Well, if you noticed, I refuted at least six of your seven points, so I don't think that your argument stands, even by your own criteria.
Which ones did you refute?
Are you stating that:
1. Good observation of the keys is of no importance?
2. Access to the keys is of no importance? Your refutal dealt with difference between systems, but I only meant the "equal access to all the keys". Concertinas have inherent problem with access to some
keys. Often chording on English concertina require pushing two-three buttons with the same finger, and often some chords are unaccessable. Anglo has problems with inner row, very high and very low tones. Duets may have buttons too far or too close to the palm rest.Some
notes are easier
to reach than others. On Piano all keys are equally
Either you prove that equal access to all keys is of no importance, or my argument stands.
3.Sounding the note on a piano is difficult?
Piano (and guitar) has naturally decaying tone, that doesn't need any effort to sustain or decay. It's pretty by itself, and blends well with harmony. Are you arguing that? Concertina tone needs to be sustained at all times
, which occupies the fingers and bellows - any argument here? So on a piano one can use pedal to sustain some notes, while using hands to throw in additional harmony - no argument? Therefore playing music at the (teoretically) same
level of difficulty is more difficult on Concertina as it takes more action, more finger twisting and often simply impossible. If you prove that on concertina you can play more complex harmonies, while still playing melody or counter-harmony - you refuted my argument, if not, my argument stands.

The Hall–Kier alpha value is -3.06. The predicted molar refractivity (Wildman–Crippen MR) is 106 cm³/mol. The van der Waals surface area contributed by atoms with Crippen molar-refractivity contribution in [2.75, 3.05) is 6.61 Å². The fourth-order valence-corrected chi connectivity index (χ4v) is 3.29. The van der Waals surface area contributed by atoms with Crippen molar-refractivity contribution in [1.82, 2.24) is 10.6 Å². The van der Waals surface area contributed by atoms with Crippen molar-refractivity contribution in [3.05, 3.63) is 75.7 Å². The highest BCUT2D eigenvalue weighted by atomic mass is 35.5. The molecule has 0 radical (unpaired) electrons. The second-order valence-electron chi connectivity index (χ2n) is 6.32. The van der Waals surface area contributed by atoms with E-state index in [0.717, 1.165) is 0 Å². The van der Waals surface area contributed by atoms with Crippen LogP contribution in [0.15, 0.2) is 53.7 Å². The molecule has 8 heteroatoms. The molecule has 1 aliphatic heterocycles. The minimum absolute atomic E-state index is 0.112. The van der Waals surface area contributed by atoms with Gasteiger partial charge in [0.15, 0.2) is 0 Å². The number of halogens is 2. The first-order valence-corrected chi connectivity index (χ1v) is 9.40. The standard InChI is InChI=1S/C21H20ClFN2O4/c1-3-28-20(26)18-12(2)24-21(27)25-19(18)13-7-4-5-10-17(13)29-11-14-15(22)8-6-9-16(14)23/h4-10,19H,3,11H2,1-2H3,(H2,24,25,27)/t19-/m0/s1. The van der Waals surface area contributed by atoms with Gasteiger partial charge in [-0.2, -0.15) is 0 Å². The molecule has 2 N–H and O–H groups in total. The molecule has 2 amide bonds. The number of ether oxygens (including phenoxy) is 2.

4.Are you arguing that missing notes in the scale is of no importance?
Or that irregular, often simply arbitrary placement of the tones, that are missing from their regular position in the row is of no importance? That wrapping the low and high ends of small Duets is of no importance? We are not considering any particular system, but rather Concertina
in general. They all share many common qualities, and have similar benefits and shortcomings of the keyboards, stemming from their small size and fixed wrist.
Your "refutal" that knowing the keyboard makes regularity irrelevant is light-weight, because you enter into true mayhem, when you try to play chord inversions on an Anglo. Even English requires some specific skills to play some inversions, like this position:
Many chords are simply impossible on Concertina of any system. Any arguments here?
5.Easiness of controlling pitch and dynamics.
Nowhere I said it is easy to control pitch and dynamics on the piano or concertinal I state it is easier
on the piano. You didn't address important point of having to control pitch and dynamics on Concertina by two
very different, often interrupting each other actions: depressing the buttons and pulling/pushing the bellows. Are you arguing that doing two
things at once is easier than one
6.The weight of the instrument.
Are you arguing that posture and balance while playing concertina is of lesser importance than with the piano?
7. Clear indication of the keys.
Very characteristic type of concertina with poor indication of the keys is the Bandoneon. Next comes the Anglo, esp. 30+ buttons. Whether you are familiar or not with the keyboard, clear indication of the keys, regardless of keyboard regularity, is a plus
. Any keyboard where you don't see the keys, esp. where the keys have no tangible indication (like black keys of the piano) posesses a problem of navigating. The more rows you have, the more chance
you have to get lost, regardless of your profficiency. Are you arguing that clear indication of the keys is of no importance?
My argument is not that it is easy-peasy to learn to play piano, but rather that a myth that concertina is easy to pick up is a myth. And for that reason, realized or not, most children learn music
on the piano, not hurdy-gurdy. Is there one conservatory, where various instrumentalists are not required
to take piano as a second instrument?